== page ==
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Friday, 18 October 2013

Bilbao, Spain: The Empty Hostel and a New Friend

After an awesome month and a break from travelling in San Sebastian I arrived in Bilbao with a new skill in hand... Español Basico. I walked into a hostel and booked for 2 nights. That night I just wandered around the old town in Bilbao trying a few bars. Bilbao is a fairly large city (400k in city 1m in metro area) with a river separating the new town from the old.

The next day I walked into the breakfast room to start the day. In this 16 dorm hostel I was the only person in the breakfast room and also the only person that slept in my 8 bed dorm. It felt a bit weird. I watched the staff pack up the breakfast and thought maybe I was just late today. My plates and cutlery were the only ones in the dirty dish rack. On my way back to the dorm the 4 computers were empty... I think I was the only guest in this 100+ bed hostel. They should have just asked me what time I wanted breakfast.






After breakfast I quickly researched how to get to San Juan de Gaztelugatxe and jumped on a bus for a day trip. The 40 min bus journey ended at the tiny beach town of Bakio. From there it was a 3km walk along the mountainy coast to San Juan de Gaztelugatxe (enjoy trying to pronounce this name). I arrived at 2 small barriers blocking the path, aparently entry was closed during the months of September and October but I had to see this place. I walked passed these and down the hill. I came to another fence again with a do not enter sign, this one had a 2 metre opening and 3 construction workers working on the other side. I stopped then thought "stuff it, I will walk in and see what happens". I passed through the gate saying Hola, they said Hola back so I began my ascent. San Juan de Gaztelugatxe is a little monastery on an island. It truly is beautiful.


San Juan de Gaztelugatxe





Bakio

Bilbao is the hometown of one my Brisbane Spanish friends, Laura. She put me in contact with one of her friends, Yessenia, a travel consultant that just quit to study english in London, a ballerina and a kickboxer. That night I went to bed early as a tour was to begin with Yessenia collecting me from my hostel at 9am.

After meeting Yessenia at 9am we were on the metro to where the river meets the ocean outside of the city. Yessenia took me on a tour that involved the river, the beach, the new town, the old town, cafes, pintxos, beers, the Guggenheim, meeting her friends and a mountain with a view of the entire city. She even got lost but surely I would never tease a local about getting lost in their own city (; After a 10 hour tour with many laughs Yessenia escorted me back to the hostel.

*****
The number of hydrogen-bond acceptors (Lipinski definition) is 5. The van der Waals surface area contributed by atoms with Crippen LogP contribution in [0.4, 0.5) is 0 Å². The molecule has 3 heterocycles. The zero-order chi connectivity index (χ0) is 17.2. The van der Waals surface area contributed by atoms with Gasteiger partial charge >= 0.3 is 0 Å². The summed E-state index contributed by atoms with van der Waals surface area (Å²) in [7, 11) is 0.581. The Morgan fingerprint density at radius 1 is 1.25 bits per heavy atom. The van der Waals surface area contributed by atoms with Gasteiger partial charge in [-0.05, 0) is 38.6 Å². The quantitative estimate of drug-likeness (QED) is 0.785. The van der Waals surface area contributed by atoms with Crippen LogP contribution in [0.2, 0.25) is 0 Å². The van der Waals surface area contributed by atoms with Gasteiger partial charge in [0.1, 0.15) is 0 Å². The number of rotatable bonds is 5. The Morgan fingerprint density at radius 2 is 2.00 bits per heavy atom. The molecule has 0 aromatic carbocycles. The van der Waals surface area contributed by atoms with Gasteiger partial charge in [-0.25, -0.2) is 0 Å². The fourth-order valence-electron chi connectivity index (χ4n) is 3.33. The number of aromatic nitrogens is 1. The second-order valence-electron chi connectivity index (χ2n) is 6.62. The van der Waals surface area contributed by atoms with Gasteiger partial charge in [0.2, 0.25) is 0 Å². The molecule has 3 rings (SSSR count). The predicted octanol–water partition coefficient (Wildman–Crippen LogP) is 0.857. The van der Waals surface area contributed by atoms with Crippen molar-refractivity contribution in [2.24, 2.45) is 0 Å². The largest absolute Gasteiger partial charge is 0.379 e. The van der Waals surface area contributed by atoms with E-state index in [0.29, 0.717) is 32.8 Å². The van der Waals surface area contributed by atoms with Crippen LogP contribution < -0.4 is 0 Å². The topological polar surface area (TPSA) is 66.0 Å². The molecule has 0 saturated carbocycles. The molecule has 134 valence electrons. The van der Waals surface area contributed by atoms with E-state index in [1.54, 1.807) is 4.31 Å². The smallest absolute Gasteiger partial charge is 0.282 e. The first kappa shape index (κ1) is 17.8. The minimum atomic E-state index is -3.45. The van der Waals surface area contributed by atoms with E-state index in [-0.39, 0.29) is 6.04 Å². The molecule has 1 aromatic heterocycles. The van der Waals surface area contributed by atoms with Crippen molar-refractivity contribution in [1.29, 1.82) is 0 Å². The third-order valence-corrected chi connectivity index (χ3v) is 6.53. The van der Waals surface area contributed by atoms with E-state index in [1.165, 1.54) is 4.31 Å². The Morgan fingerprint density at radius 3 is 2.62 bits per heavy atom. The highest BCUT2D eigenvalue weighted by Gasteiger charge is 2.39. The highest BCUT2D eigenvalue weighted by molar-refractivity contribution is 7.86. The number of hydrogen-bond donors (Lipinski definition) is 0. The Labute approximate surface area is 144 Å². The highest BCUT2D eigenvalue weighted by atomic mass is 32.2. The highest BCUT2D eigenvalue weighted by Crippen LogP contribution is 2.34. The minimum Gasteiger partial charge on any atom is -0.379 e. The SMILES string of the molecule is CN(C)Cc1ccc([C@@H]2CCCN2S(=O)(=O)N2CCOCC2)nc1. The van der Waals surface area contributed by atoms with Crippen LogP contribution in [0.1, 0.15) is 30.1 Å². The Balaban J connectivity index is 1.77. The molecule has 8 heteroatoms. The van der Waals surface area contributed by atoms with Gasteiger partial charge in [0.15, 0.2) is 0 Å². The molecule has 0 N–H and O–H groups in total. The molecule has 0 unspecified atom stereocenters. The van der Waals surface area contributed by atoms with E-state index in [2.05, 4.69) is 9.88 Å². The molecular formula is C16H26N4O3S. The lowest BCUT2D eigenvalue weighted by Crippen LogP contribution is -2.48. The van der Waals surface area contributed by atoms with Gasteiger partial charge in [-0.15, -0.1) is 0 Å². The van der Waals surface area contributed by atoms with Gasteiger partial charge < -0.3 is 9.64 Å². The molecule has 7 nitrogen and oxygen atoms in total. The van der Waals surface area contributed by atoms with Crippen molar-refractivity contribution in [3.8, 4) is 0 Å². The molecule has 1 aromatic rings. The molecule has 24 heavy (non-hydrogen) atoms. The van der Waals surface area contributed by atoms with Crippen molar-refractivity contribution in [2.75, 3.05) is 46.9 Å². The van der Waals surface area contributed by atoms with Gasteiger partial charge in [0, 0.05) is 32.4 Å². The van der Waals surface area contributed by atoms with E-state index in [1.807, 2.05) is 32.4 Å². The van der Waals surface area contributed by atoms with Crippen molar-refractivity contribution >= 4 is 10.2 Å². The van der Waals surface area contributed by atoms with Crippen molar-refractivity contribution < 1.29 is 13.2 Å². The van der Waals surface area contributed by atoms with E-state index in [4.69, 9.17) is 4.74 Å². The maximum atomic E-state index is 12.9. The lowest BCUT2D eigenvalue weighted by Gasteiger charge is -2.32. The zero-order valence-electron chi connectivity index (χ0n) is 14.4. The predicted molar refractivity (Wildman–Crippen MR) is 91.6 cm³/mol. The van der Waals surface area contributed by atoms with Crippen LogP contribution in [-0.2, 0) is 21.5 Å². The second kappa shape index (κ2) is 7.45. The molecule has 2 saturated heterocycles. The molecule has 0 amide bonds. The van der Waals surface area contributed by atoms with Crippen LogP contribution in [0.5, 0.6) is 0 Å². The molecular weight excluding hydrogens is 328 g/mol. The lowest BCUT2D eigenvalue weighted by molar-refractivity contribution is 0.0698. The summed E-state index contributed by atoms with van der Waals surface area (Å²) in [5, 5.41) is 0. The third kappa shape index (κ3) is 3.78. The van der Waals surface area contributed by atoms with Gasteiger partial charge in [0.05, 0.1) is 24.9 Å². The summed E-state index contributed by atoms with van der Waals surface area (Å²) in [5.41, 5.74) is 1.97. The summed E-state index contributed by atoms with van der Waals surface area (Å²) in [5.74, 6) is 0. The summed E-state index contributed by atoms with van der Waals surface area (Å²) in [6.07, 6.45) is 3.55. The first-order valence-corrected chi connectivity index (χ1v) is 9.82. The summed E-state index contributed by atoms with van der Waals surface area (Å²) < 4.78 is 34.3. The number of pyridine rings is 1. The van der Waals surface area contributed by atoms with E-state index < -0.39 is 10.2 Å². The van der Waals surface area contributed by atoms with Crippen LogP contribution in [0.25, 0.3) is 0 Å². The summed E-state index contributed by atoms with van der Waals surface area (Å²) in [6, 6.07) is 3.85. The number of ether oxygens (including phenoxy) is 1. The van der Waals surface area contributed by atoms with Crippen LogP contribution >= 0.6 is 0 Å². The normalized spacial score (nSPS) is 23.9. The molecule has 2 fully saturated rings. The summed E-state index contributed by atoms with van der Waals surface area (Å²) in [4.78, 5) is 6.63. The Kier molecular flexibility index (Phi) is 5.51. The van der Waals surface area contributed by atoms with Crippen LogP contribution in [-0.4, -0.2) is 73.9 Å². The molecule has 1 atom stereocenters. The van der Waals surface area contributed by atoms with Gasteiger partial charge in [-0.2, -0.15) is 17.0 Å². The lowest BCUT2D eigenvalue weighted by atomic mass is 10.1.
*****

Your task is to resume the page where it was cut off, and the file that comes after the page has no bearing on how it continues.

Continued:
Yessenia and the best university in Spain


Our transport across the river


The Guggenheim





That evening I collected my luggage from the hostel and went to a couch I had lined up for 2 nights. My host, Roberto, is a Law Professor at a Basque university. He has an apartment in the very centre of the old town and a farm for injured animals in the countryside. I also had my own room in his apartment... Perfecto! We went out for some beers and pintxos that night.

Roberto was off to work early the next morning so I slept until noon, then met back up with Yessenia. The evening included coffee, shopping, meeting more friends, beer, speaking Spanglish and a sad goodbye.

The next day after saying goodbye to Roberto and enjoying a 2 course lunch with a bottle of wine included,  I was off to Gijon via Bla Bla Car.

Lessons Learnt:
Some of the must see places in a region are not well known
Good friends look after you even when in a different country
It doesn't take a long time to become good friends with someone
You never get used to saying goodbye to people you meet
Kind people are everywhere

1 comment:

  1. Hey!!!!hahahahah so funny what you said about yesse!!!!hahahahah she is crazy I can imagine her with the map....hahahahah keep enjoying your trips!! =)

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